In Italy, Letta’s nomination of central banker Fabrizio Saccomanni as his new finance minister was a clear signal to the finance markets that the assault on the wages, jobs and rights of the Italian working class in Italy will continue unabated.
In Germany, head of the parliamentary fraction of the German Social Democrats, Frank-Walter Steinmeier, supported the French Socialist Party’s (PS) criticisms of Germany’s conservative chancellor, Angela Merkel. The German SPD has consistently supported all of the austerity measures implemented by the German government.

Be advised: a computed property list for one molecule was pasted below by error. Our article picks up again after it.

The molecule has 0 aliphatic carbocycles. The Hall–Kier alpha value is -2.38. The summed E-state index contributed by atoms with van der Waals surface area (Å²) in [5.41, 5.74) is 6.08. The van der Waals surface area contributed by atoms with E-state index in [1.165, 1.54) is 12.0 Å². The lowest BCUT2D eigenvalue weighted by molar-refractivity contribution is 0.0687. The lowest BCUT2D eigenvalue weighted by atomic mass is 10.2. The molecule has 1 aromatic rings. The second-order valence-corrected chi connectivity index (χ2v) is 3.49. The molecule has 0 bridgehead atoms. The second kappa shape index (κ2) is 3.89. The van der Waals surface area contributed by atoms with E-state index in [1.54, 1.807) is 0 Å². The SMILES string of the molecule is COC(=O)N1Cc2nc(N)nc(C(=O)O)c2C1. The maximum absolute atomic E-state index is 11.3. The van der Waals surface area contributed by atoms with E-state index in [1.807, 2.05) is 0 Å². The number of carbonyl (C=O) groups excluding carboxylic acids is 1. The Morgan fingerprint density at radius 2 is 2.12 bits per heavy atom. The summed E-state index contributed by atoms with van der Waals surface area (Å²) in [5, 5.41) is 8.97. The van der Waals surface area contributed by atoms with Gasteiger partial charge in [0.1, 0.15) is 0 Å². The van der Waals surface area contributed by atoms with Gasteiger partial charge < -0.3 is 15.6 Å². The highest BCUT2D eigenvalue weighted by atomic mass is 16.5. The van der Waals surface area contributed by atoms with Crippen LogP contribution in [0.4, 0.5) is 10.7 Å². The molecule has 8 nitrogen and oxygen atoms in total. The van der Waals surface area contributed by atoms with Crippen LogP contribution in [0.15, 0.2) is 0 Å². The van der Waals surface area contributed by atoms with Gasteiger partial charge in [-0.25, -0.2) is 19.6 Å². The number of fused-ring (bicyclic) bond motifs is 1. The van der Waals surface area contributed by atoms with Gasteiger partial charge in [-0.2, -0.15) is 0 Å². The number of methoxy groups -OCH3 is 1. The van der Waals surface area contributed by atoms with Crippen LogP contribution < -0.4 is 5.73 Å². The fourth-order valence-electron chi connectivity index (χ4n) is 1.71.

In a remark last week that illustrated the right-wing character of the SPD’s criticisms of Merkel, Steinmeier insisted it was France’s PS president who was best suited to carry out “especially unpopular decisions”—i.e., the type of social attacks demanded by Merkel and the banks.
None of the forces involved in the current debate on austerity offer any progressive way out for the working class. The social democrats and their supporters in the trade unions and pseudo left groups are offering their services to the banks and the financial elite to enforce much more radical attacks on the working class.
At the same time, against a background of deepening recession, the drive to impose austerity across Europe is fuelling explosive nationalist divisions. The only progressive solution of the crisis is through the unification of the continent’s working population under a new socialist leadership in a struggle to topple the EU and its institutions and replace it with the United Socialist States of Europe.